“Jesus came into Galilee, preaching the gospel of the kingdom of God, and saying, The time is fulfilled, and the kingdom of God is at hand: repent ye, and believe the gospel.”
– Mark 1:14, 15 –
From the great texts of philosophy of St. Augustine to David Hume, the issue of causality was scrutinized and justified in divergent ways. While Christian doctrine shaped a lot of St. Augustine’s texts, David Hume’s thoughts began as a reactionary response to Immanuel Kant’s assumptions of causality.
In the Christian bible, like many other religious texts, there is an assurance of this omnipotent being who is the Creator, the omnipotent, the omniscient, and the infinitely benevolent. The great minds of humanity have tackled these incredible attributes which have led to most famously, the problem of evil – where it would be contradictory for a being to be infinitely benevolent and omnipotent and sit idly by as humans suffer. Since the Creator would have the power to get rid of evil and is infinitely aware of this evil, it would be contradictory for that Being to let it be.
But I digress.
In the Book of Mark, the aforementioned quote is uttered many times in hymns, homilies, amongst academics as one of the more popular quotes in the bible.
What struck me to be especially evident in this quote, but also within the bible as a whole, is this underlying theme of determinism.
In the realm of philosophy there is a distinction between “Soft-determinism” and “Hard-determinism” where the prior is the notion that while our actions are determined in an infinite continuum, we have the faculty of choice and the ability to choose freely the action which was determined to take place. The latter states that the environment, our upbringing, genetics, impulses, and other influences rigidly determine the way we act.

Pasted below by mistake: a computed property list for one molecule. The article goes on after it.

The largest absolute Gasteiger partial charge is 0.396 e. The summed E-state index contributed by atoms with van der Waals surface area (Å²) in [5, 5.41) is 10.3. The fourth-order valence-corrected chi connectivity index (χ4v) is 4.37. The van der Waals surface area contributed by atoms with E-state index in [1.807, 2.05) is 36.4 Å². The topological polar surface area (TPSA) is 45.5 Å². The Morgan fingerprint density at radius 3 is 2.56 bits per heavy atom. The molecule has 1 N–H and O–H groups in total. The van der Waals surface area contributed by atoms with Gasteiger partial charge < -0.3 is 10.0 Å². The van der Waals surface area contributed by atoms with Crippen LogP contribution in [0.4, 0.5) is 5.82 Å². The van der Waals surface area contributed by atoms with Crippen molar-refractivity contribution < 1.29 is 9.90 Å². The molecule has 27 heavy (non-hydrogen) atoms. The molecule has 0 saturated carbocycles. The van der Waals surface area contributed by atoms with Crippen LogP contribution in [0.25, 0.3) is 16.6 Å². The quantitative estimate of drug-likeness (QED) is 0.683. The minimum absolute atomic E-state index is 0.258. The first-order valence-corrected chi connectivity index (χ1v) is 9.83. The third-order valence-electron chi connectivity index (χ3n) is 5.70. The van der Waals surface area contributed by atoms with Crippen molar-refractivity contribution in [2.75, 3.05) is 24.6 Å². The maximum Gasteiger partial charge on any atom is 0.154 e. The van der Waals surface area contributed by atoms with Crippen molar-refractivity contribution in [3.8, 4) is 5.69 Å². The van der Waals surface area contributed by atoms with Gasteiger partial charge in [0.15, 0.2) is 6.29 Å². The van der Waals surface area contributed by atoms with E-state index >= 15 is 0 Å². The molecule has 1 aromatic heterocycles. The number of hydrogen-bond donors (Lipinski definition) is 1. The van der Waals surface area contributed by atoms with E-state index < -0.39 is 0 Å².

This latter belief leads to dangerous implications where a person can claim to do very outrageous, unethical, and obscene things and not claim any responsibility for their actions because they can claim that they had no choice but to do what they did.
Now, what does this have to do with the Book of Mark?
It irks me that throughout the expansive realm of catechism there is always this notion of “A Plan.” A purpose which God instills in all of us. A path that we were meant to take. A path that is yet to come but inevitably will.
This sounds a lot like a soft-determined world where we are free to choose to actions but they will inevitably lead to an outcome. But instead, this time it is God’s intended outcome. But do we really have the faculty of choice?
What this simply does for all the apostles and the players in the bible is assure them during hard times. Assure them that their pain will lead to something greater. Assure them that what they are enduring is for a greater life in the horizon. Assure them that what they are enduring is not in vain but a necessary step.
This is the epitome of religion to me. This assurance.
The assurance during the darkest times. This rosy image of a better tomorrow. This crushing of any thoughts of vanity or nihilism. The assurance that we NEED to endure this step in order for things to get better.
But now the 17 trillion dollar question is: Then what does that say about religion?
Karl Marx is famously quoted as saying that “religion is the opiate of the masses.”
I tend to side more along the lines of Rene Descartes who said, “I doubt, therefore I am.” But doesn’t this put me in an arrogant position to say that I am doubting religion through the scope of science and reason? Does that imply that I think reason is better than religion?
I think more than anything, if I may be so bold, I would like to modify Descartes’ phrase as saying: “I doubt the power of Reason itself, therefore I am.”
Thanks for reading, just my personal thoughts.